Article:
EGC initiatives enable communities of researchers led by Yale faculty to collaborate on pressing questions surrounding growth, inequality, and poverty reduction.
Covid-19 in low-income countries
EGC researchers are working to understand how to address Covid-19 in contexts where information channels are weak and public health systems overstretched – and communicate insights to policymakers and public.
Program in Economic History
Economic history is the study of the long-term development of economies. The field uses empirical evidence, the tools of economics and econometrics, and appreciation of institutional context to understand how economies functioned in different times and places, and how present-day economic problems reflect earlier development. The Program in Economic History exists within the Economic Growth Center to foster research in the field of economic history.
A policy-engaged research initiative promoting inclusive institutions, economies, and societies, Inclusion Economics spans Inclusion Economics at Yale University – a collaboration between the Economic Growth Center and the Whitney and Betty MacMillan Center for International and Area Studies – Inclusion Economics India Centre at the Institute for Financial Management and Research (IFMR) (formerly EPoD India at IFMR), and Inclusion Economics Nepal at Governance Lab.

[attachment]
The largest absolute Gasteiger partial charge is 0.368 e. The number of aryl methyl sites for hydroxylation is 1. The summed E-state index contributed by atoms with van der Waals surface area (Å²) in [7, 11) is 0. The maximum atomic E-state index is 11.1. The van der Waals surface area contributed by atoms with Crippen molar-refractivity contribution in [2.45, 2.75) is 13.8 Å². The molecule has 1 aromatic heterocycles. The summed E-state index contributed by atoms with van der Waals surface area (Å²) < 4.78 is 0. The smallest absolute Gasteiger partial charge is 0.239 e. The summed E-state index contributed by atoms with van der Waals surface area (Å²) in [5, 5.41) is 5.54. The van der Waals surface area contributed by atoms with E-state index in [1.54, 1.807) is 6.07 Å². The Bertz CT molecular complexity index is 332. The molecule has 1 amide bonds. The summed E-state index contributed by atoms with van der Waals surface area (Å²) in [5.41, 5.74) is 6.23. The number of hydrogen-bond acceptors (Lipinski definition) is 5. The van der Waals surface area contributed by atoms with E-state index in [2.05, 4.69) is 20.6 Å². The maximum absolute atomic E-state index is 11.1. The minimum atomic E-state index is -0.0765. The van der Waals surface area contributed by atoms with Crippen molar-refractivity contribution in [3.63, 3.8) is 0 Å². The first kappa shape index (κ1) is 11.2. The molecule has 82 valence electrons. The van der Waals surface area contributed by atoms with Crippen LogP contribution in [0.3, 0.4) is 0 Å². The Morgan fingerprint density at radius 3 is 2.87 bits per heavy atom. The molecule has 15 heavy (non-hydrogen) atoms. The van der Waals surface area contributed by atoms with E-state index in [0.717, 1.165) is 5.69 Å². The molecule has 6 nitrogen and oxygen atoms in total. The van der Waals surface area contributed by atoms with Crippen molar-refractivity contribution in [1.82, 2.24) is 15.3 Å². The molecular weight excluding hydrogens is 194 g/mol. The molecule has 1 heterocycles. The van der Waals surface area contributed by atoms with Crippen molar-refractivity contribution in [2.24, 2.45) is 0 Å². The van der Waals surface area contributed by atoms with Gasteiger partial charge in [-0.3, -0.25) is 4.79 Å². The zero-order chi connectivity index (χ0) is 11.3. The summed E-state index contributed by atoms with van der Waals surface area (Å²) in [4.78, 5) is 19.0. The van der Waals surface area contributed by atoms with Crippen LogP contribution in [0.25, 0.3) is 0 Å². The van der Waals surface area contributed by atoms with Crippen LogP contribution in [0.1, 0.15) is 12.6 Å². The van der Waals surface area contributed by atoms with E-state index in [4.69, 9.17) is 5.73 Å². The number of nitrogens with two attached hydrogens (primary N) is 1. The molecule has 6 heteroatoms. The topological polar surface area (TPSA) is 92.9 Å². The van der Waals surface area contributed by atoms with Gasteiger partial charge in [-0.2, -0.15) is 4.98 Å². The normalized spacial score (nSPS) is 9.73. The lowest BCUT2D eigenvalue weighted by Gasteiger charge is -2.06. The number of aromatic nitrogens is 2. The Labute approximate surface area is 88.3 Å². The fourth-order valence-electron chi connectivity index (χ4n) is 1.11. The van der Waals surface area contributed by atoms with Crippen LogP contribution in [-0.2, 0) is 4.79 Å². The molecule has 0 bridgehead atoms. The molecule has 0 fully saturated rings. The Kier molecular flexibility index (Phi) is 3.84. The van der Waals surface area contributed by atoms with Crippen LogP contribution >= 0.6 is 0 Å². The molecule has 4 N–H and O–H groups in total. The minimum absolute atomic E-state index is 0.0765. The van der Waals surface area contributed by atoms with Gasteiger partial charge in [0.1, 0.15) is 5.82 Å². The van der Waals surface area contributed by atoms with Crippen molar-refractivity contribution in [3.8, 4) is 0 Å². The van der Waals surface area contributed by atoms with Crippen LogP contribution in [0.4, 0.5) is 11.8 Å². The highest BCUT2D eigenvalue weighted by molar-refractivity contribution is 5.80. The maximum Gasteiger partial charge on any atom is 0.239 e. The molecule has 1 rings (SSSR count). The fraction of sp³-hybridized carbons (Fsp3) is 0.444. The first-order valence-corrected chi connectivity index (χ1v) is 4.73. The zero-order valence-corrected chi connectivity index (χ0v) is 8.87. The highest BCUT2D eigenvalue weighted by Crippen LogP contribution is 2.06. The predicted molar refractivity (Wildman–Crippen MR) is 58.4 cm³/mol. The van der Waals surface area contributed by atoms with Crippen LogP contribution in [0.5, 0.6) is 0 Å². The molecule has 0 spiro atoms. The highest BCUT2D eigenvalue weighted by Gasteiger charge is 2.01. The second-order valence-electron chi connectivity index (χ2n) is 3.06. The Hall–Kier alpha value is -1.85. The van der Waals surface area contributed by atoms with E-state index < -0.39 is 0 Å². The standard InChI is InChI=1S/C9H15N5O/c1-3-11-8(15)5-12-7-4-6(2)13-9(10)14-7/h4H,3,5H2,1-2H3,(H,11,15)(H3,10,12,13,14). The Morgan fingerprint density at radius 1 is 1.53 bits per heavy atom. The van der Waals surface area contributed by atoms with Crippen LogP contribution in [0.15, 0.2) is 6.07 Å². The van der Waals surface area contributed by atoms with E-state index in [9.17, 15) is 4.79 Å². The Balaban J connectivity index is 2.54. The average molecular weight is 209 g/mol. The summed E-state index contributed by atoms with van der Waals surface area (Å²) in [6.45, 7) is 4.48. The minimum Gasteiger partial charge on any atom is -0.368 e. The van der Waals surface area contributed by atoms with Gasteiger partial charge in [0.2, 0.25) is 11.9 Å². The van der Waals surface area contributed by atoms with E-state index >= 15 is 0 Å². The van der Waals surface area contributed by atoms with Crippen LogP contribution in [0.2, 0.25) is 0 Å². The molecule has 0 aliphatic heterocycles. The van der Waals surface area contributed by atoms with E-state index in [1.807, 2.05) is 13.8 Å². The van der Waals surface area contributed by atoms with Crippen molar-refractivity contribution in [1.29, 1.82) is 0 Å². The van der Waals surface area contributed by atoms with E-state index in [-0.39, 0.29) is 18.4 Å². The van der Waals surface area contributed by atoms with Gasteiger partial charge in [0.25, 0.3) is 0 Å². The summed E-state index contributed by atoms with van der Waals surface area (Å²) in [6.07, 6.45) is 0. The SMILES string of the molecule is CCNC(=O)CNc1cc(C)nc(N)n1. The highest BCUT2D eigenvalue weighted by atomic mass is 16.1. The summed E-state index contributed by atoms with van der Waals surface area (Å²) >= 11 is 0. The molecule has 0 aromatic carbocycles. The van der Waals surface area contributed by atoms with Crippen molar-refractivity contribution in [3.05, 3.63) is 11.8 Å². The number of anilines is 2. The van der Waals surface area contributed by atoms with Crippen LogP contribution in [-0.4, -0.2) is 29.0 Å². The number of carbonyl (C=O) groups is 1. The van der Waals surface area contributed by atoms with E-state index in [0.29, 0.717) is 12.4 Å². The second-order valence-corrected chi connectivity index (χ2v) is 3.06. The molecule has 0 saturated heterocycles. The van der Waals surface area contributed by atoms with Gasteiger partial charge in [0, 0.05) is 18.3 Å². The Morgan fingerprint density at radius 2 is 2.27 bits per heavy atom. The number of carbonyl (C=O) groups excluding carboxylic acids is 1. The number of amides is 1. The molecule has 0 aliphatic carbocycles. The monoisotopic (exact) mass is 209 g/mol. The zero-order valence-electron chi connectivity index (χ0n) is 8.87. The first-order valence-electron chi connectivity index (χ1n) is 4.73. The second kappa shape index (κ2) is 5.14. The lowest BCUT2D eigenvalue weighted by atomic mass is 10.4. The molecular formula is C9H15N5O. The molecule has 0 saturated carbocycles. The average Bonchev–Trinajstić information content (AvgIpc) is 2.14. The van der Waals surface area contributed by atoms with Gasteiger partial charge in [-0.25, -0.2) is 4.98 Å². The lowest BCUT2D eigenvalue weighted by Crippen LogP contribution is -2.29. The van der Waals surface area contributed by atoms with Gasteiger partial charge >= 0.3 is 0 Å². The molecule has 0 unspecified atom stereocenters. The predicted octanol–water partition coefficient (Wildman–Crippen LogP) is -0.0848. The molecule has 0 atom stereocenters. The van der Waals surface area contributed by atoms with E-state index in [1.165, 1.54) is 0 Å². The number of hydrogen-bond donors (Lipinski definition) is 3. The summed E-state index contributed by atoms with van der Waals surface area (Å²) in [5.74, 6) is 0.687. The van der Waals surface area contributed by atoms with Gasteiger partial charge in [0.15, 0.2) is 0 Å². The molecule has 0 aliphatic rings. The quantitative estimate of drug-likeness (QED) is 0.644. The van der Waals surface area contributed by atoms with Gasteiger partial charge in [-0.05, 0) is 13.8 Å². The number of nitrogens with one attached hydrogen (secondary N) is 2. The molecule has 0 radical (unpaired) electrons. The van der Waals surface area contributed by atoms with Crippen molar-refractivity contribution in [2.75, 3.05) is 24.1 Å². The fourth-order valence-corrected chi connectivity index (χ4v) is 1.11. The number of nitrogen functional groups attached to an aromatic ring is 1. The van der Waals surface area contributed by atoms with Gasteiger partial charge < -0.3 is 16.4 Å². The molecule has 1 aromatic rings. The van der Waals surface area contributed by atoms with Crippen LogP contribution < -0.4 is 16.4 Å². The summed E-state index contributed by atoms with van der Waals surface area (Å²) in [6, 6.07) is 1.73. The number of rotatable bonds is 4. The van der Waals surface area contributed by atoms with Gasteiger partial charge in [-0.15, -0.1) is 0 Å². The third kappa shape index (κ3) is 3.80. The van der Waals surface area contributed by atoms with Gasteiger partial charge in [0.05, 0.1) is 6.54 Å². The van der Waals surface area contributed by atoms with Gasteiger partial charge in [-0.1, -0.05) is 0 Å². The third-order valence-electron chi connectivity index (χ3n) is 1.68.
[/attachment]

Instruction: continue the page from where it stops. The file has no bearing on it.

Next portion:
Inequality in Latin America and the Caribbean
The Latin American and Caribbean Inequality Review (LACIR) is a new collaborative initiative to understand the nature, causes and consequences of Latin America’s persistent high inequality to provide a basis for action intended to make the region more equitable.
EGC supports the International Trade group at Yale, which includes faculty from across Economics and the School of Management who work on theoretical, empirical, and quantitative trade models, trade policy, political economy and international finance.
Settlers, Slaves, and Merchants
This project will build a comprehensive database with immigrant flows from Spain and Africa to the Americas since the Conquest in 1492 until today. By tracking immigrant flows, the initiative will estimate the human capital brought by voluntary and involuntary migrants and their migration networks in Spain and in the Americas. It will provide access to this comprehensive database, supporting documentation, and relevant scholarship on migration flows within the Spanish empire.